During last week’s groundbreaking ceremony for Automatic Data Processing’s 160,000-square-foot building in west Augusta (a stone’s throw from the new 80,000-square-foot T-Mobile call center), ADP Vice President Steve Penrose said that employees at the company’s temporary offices on Stevens Creek Road are already scoring higher on certain performance metrics than ADP employees elsewhere.
That’s what you call a ringing endorsement.
Walter Sprouse, the executive director of the Richmond County Development Authority, said after the event that he planned to get a tape of the news footage and send copies out to other expansion-minded companies. If I were him, I’d do that, too.
I’LL HAVE SOUTHERNERS IN BOW TIES FOR $800 , ALEX: Mr. Sprouse is a smart dude, but his son Andrew is so smart that he was able to get on the game show Jeopardy!
The younger Mr. Sprouse, who works for a historic preservation firm in Durham, N.C., came in second place during the show that aired Wednesday.
That’s pretty good, considering how difficult it is to just get on the show. Not only do you need above-average intelligence, but Jeopardy! insiders say it also helps to be “telegenic.”
The Sprouse family believes Andrew’s bow tie gave him an edge in that department.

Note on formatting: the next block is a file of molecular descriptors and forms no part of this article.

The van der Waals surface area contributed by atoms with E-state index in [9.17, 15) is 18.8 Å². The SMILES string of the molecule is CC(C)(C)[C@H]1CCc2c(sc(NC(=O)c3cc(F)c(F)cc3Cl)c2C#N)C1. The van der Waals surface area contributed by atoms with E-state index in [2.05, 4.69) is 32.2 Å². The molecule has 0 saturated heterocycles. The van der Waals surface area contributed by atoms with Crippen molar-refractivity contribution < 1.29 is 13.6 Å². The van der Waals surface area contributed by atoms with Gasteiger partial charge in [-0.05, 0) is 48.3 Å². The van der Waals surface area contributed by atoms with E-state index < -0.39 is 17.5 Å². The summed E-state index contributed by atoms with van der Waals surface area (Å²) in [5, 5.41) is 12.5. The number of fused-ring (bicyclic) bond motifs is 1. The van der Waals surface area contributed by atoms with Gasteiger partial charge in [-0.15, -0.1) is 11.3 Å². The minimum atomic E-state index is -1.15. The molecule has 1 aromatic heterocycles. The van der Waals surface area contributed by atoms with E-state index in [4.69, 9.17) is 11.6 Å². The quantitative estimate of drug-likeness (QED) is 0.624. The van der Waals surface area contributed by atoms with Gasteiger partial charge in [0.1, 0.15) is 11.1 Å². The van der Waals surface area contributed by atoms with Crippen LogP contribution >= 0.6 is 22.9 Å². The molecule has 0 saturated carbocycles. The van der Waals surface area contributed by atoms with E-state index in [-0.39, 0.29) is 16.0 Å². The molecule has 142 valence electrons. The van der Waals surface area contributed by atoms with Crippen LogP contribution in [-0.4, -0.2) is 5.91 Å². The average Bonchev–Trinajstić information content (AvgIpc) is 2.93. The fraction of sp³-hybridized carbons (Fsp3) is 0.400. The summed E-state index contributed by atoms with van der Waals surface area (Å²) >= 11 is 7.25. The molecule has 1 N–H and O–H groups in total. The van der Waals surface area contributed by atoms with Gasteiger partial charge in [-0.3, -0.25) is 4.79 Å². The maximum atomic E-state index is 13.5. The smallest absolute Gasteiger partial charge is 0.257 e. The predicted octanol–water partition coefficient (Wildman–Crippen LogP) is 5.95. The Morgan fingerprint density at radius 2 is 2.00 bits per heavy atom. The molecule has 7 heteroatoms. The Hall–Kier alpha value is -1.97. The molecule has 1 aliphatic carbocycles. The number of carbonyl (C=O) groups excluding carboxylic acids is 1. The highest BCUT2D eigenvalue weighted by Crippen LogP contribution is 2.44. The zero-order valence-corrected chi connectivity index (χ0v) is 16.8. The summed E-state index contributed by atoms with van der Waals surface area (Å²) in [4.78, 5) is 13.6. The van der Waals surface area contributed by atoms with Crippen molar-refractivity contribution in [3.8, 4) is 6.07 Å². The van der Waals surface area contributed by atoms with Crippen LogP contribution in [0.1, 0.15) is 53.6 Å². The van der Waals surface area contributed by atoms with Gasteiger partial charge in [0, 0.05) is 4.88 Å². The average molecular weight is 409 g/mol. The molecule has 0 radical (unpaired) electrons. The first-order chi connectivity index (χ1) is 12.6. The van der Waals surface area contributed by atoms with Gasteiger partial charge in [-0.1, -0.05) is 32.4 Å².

UNVERIFIABLE FACT NO. 33: $7.3 million – the amount of money Augusta- area homeowners will have spent sprucing their homes up for Masters Week rentals.
UNVERIFIABLE FACT NO. 34: $19.3 million – amount of money they will earn on the rentals.
NOW, BACK TO CALL CENTERS FOR A MOMENT: I’ve heard many debates on whether back-office-type facilities make for “good jobs” in Augusta. This discussion has gone on long before the arrival of T-Mobile and ADP.
The sentiment sounds something like this: “This town’s losin’ good, high-paying manufacturing jobs, and the only new jobs coming in are these low-wage office jobs. And that just ain’t right.”
Want to know what I think?
Well, I’m going to tell you anyway.
Yes, it’s true that entry- and midlevel employees at T-Mobile, ADP and the area’s other back-office operations earn less than their counterparts at industrial sites such as E-Z-Go or DSM Chemicals or Procter & Gamble.
When was the last time this region scored a new manufacturer that would be on par with any of those companies? The only two that come to my mind are the Bridgestone/Firestone and John Deere plants in Aiken and Columbia counties, respectively, and those are more than a decade old.
Whether we like it or not, manufacturing isn’t a growth industry anymore. New industrial projects are few and far between. ** Georgia lost 98,700 manufacturing jobs from 2000-07; South Carolina lost 91,400.
Someday this region will get another large manufacturing plant (cross your fingers for an auto factory), but until it does, we should be happy with any job creation we get.
CHEERS! Aiken Brewing Co. over the weekend celebrated pulling it’s millionth pint. The 11-year-old business, famous for its Randy’s Grand Cru, a 2003 Great American Beer Festival silver medal winner, produced more than 435 barrels of beer last year.
* Especially since the new terminal opened.
** Although a Korean tire company announced last week it will build a $225 million, 450-employee factory in Macon, Ga., and an industrial site near Savannah is reportedly on Volkswagen’s short list for a proposed North American plant.